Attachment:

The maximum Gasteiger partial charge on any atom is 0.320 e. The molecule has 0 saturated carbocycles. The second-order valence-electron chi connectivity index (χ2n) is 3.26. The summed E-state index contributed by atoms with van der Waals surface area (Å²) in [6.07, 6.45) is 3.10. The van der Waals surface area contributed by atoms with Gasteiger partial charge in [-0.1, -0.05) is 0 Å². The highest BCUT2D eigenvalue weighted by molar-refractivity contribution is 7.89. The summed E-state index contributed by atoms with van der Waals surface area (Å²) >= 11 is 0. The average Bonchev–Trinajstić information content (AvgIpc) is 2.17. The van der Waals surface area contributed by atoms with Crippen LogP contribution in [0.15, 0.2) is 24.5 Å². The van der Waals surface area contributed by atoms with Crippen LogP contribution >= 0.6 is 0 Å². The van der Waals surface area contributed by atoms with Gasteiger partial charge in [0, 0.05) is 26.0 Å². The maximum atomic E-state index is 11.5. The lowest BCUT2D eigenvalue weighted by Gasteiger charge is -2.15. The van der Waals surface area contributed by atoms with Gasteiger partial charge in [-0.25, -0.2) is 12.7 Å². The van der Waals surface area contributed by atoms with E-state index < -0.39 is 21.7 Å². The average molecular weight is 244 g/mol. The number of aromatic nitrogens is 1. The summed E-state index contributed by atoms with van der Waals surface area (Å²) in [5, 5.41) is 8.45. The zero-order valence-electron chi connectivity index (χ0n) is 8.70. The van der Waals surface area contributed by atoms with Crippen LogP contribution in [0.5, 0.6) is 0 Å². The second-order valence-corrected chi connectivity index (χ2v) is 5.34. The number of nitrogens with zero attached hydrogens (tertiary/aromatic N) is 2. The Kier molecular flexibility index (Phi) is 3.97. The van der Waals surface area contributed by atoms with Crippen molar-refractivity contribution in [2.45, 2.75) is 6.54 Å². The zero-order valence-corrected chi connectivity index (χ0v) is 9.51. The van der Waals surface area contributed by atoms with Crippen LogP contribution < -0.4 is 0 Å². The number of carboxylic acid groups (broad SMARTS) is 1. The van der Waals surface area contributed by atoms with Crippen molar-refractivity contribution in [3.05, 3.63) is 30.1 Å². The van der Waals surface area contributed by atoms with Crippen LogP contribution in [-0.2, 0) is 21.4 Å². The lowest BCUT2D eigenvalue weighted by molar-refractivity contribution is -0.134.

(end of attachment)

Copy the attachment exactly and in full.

The maximum Gasteiger partial charge on any atom is 0.320 e. The molecule has 0 saturated carbocycles. The second-order valence-electron chi connectivity index (χ2n) is 3.26. The summed E-state index contributed by atoms with van der Waals surface area (Å²) in [6.07, 6.45) is 3.10. The van der Waals surface area contributed by atoms with Gasteiger partial charge in [-0.1, -0.05) is 0 Å². The highest BCUT2D eigenvalue weighted by molar-refractivity contribution is 7.89. The summed E-state index contributed by atoms with van der Waals surface area (Å²) >= 11 is 0. The average Bonchev–Trinajstić information content (AvgIpc) is 2.17. The van der Waals surface area contributed by atoms with Crippen LogP contribution in [0.15, 0.2) is 24.5 Å². The van der Waals surface area contributed by atoms with Crippen LogP contribution >= 0.6 is 0 Å². The van der Waals surface area contributed by atoms with Gasteiger partial charge in [0, 0.05) is 26.0 Å². The maximum atomic E-state index is 11.5. The lowest BCUT2D eigenvalue weighted by Gasteiger charge is -2.15. The van der Waals surface area contributed by atoms with Gasteiger partial charge in [-0.25, -0.2) is 12.7 Å². The van der Waals surface area contributed by atoms with E-state index < -0.39 is 21.7 Å². The average molecular weight is 244 g/mol. The number of aromatic nitrogens is 1. The summed E-state index contributed by atoms with van der Waals surface area (Å²) in [5, 5.41) is 8.45. The zero-order valence-electron chi connectivity index (χ0n) is 8.70. The van der Waals surface area contributed by atoms with Crippen LogP contribution in [0.5, 0.6) is 0 Å². The second-order valence-corrected chi connectivity index (χ2v) is 5.34. The number of nitrogens with zero attached hydrogens (tertiary/aromatic N) is 2. The Kier molecular flexibility index (Phi) is 3.97. The van der Waals surface area contributed by atoms with Crippen molar-refractivity contribution in [2.45, 2.75) is 6.54 Å². The zero-order valence-corrected chi connectivity index (χ0v) is 9.51. The van der Waals surface area contributed by atoms with Crippen LogP contribution < -0.4 is 0 Å². The number of carboxylic acid groups (broad SMARTS) is 1. The van der Waals surface area contributed by atoms with Crippen molar-refractivity contribution in [3.05, 3.63) is 30.1 Å². The van der Waals surface area contributed by atoms with Crippen LogP contribution in [-0.2, 0) is 21.4 Å². The lowest BCUT2D eigenvalue weighted by molar-refractivity contribution is -0.134.